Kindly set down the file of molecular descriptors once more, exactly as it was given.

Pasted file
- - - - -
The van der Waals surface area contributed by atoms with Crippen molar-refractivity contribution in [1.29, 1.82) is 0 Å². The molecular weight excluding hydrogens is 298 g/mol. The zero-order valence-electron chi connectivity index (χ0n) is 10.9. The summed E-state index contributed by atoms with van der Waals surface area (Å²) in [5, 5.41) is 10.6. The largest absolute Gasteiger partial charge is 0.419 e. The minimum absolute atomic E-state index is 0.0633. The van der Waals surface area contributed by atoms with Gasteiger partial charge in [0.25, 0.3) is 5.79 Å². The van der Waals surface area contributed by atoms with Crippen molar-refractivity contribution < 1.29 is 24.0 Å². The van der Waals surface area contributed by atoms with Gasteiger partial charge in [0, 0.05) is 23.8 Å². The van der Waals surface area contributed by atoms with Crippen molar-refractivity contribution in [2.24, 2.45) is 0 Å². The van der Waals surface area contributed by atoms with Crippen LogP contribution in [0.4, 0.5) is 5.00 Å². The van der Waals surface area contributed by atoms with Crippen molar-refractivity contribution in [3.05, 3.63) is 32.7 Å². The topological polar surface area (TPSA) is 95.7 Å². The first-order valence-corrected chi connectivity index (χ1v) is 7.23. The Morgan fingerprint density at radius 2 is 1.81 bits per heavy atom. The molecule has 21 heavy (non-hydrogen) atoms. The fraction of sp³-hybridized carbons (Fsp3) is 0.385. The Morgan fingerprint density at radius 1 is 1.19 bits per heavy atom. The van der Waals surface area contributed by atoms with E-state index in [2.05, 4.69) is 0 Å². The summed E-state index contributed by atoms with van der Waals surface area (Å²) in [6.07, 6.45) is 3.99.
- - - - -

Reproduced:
The van der Waals surface area contributed by atoms with Crippen molar-refractivity contribution in [1.29, 1.82) is 0 Å². The molecular weight excluding hydrogens is 298 g/mol. The zero-order valence-electron chi connectivity index (χ0n) is 10.9. The summed E-state index contributed by atoms with van der Waals surface area (Å²) in [5, 5.41) is 10.6. The largest absolute Gasteiger partial charge is 0.419 e. The minimum absolute atomic E-state index is 0.0633. The van der Waals surface area contributed by atoms with Gasteiger partial charge in [0.25, 0.3) is 5.79 Å². The van der Waals surface area contributed by atoms with Crippen molar-refractivity contribution < 1.29 is 24.0 Å². The van der Waals surface area contributed by atoms with Gasteiger partial charge in [0, 0.05) is 23.8 Å². The van der Waals surface area contributed by atoms with Crippen molar-refractivity contribution in [2.24, 2.45) is 0 Å². The van der Waals surface area contributed by atoms with Crippen LogP contribution in [0.4, 0.5) is 5.00 Å². The van der Waals surface area contributed by atoms with Crippen molar-refractivity contribution in [3.05, 3.63) is 32.7 Å². The topological polar surface area (TPSA) is 95.7 Å². The first-order valence-corrected chi connectivity index (χ1v) is 7.23. The Morgan fingerprint density at radius 2 is 1.81 bits per heavy atom. The molecule has 21 heavy (non-hydrogen) atoms. The fraction of sp³-hybridized carbons (Fsp3) is 0.385. The Morgan fingerprint density at radius 1 is 1.19 bits per heavy atom. The van der Waals surface area contributed by atoms with E-state index in [2.05, 4.69) is 0 Å². The summed E-state index contributed by atoms with van der Waals surface area (Å²) in [6.07, 6.45) is 3.99.